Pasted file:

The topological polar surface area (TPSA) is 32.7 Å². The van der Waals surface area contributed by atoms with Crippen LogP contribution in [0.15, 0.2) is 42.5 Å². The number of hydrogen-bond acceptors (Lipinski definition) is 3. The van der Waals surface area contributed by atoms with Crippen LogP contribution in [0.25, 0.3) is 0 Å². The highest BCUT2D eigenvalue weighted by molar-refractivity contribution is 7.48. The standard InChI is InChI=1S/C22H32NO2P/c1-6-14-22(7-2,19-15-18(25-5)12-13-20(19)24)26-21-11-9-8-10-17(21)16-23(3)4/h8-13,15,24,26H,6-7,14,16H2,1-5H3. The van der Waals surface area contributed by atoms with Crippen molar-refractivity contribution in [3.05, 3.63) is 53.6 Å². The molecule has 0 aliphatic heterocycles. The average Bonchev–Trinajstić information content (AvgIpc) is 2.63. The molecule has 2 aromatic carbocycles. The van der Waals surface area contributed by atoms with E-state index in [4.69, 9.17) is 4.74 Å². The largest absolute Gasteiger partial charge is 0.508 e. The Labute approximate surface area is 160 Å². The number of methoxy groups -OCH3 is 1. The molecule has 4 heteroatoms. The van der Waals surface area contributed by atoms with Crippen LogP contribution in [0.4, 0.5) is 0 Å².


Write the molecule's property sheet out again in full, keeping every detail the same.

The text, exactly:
The topological polar surface area (TPSA) is 32.7 Å². The van der Waals surface area contributed by atoms with Crippen LogP contribution in [0.15, 0.2) is 42.5 Å². The number of hydrogen-bond acceptors (Lipinski definition) is 3. The van der Waals surface area contributed by atoms with Crippen LogP contribution in [0.25, 0.3) is 0 Å². The highest BCUT2D eigenvalue weighted by molar-refractivity contribution is 7.48. The standard InChI is InChI=1S/C22H32NO2P/c1-6-14-22(7-2,19-15-18(25-5)12-13-20(19)24)26-21-11-9-8-10-17(21)16-23(3)4/h8-13,15,24,26H,6-7,14,16H2,1-5H3. The van der Waals surface area contributed by atoms with Crippen molar-refractivity contribution in [3.05, 3.63) is 53.6 Å². The molecule has 0 aliphatic heterocycles. The average Bonchev–Trinajstić information content (AvgIpc) is 2.63. The molecule has 2 aromatic carbocycles. The van der Waals surface area contributed by atoms with E-state index in [4.69, 9.17) is 4.74 Å². The largest absolute Gasteiger partial charge is 0.508 e. The Labute approximate surface area is 160 Å². The number of methoxy groups -OCH3 is 1. The molecule has 4 heteroatoms. The van der Waals surface area contributed by atoms with Crippen LogP contribution in [0.4, 0.5) is 0 Å².